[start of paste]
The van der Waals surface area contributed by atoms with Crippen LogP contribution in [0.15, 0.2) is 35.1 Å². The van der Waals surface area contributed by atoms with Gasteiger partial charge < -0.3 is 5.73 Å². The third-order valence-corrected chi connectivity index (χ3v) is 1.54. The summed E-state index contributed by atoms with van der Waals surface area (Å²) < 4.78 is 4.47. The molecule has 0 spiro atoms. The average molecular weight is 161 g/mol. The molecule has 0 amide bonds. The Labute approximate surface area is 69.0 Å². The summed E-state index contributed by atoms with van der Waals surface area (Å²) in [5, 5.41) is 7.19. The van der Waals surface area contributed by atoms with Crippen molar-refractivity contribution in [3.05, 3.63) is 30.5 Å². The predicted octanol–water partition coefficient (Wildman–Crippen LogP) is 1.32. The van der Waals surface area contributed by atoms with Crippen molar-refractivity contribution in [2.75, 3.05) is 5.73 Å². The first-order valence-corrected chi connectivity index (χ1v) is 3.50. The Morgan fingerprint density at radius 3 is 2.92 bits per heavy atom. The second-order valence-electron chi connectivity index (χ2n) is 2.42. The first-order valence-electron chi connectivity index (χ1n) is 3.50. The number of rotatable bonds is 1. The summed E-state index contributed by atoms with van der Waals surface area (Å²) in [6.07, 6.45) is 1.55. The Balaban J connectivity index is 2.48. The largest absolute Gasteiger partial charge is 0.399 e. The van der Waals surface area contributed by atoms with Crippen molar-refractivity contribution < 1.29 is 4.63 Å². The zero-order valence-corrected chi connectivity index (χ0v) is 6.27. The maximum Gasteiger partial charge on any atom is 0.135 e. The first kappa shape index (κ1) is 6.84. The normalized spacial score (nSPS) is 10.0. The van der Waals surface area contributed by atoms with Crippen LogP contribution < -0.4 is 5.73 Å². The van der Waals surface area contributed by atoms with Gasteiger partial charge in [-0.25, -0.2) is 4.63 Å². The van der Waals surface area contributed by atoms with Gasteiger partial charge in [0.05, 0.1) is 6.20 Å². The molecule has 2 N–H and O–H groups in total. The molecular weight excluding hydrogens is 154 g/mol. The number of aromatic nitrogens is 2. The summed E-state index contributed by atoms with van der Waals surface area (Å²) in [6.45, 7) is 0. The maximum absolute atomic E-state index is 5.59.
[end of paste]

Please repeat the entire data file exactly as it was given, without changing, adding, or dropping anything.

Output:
The van der Waals surface area contributed by atoms with Crippen LogP contribution in [0.15, 0.2) is 35.1 Å². The van der Waals surface area contributed by atoms with Gasteiger partial charge < -0.3 is 5.73 Å². The third-order valence-corrected chi connectivity index (χ3v) is 1.54. The summed E-state index contributed by atoms with van der Waals surface area (Å²) < 4.78 is 4.47. The molecule has 0 spiro atoms. The average molecular weight is 161 g/mol. The molecule has 0 amide bonds. The Labute approximate surface area is 69.0 Å². The summed E-state index contributed by atoms with van der Waals surface area (Å²) in [5, 5.41) is 7.19. The van der Waals surface area contributed by atoms with Crippen molar-refractivity contribution in [3.05, 3.63) is 30.5 Å². The predicted octanol–water partition coefficient (Wildman–Crippen LogP) is 1.32. The van der Waals surface area contributed by atoms with Crippen molar-refractivity contribution in [2.75, 3.05) is 5.73 Å². The first-order valence-corrected chi connectivity index (χ1v) is 3.50. The Morgan fingerprint density at radius 3 is 2.92 bits per heavy atom. The second-order valence-electron chi connectivity index (χ2n) is 2.42. The first-order valence-electron chi connectivity index (χ1n) is 3.50. The number of rotatable bonds is 1. The summed E-state index contributed by atoms with van der Waals surface area (Å²) in [6.07, 6.45) is 1.55. The Balaban J connectivity index is 2.48. The largest absolute Gasteiger partial charge is 0.399 e. The van der Waals surface area contributed by atoms with Crippen molar-refractivity contribution < 1.29 is 4.63 Å². The zero-order valence-corrected chi connectivity index (χ0v) is 6.27. The maximum Gasteiger partial charge on any atom is 0.135 e. The first kappa shape index (κ1) is 6.84. The normalized spacial score (nSPS) is 10.0. The van der Waals surface area contributed by atoms with Crippen LogP contribution < -0.4 is 5.73 Å². The van der Waals surface area contributed by atoms with Gasteiger partial charge in [-0.25, -0.2) is 4.63 Å². The van der Waals surface area contributed by atoms with Gasteiger partial charge in [0.05, 0.1) is 6.20 Å². The molecule has 2 N–H and O–H groups in total. The molecular weight excluding hydrogens is 154 g/mol. The number of aromatic nitrogens is 2. The summed E-state index contributed by atoms with van der Waals surface area (Å²) in [6.45, 7) is 0. The maximum absolute atomic E-state index is 5.59.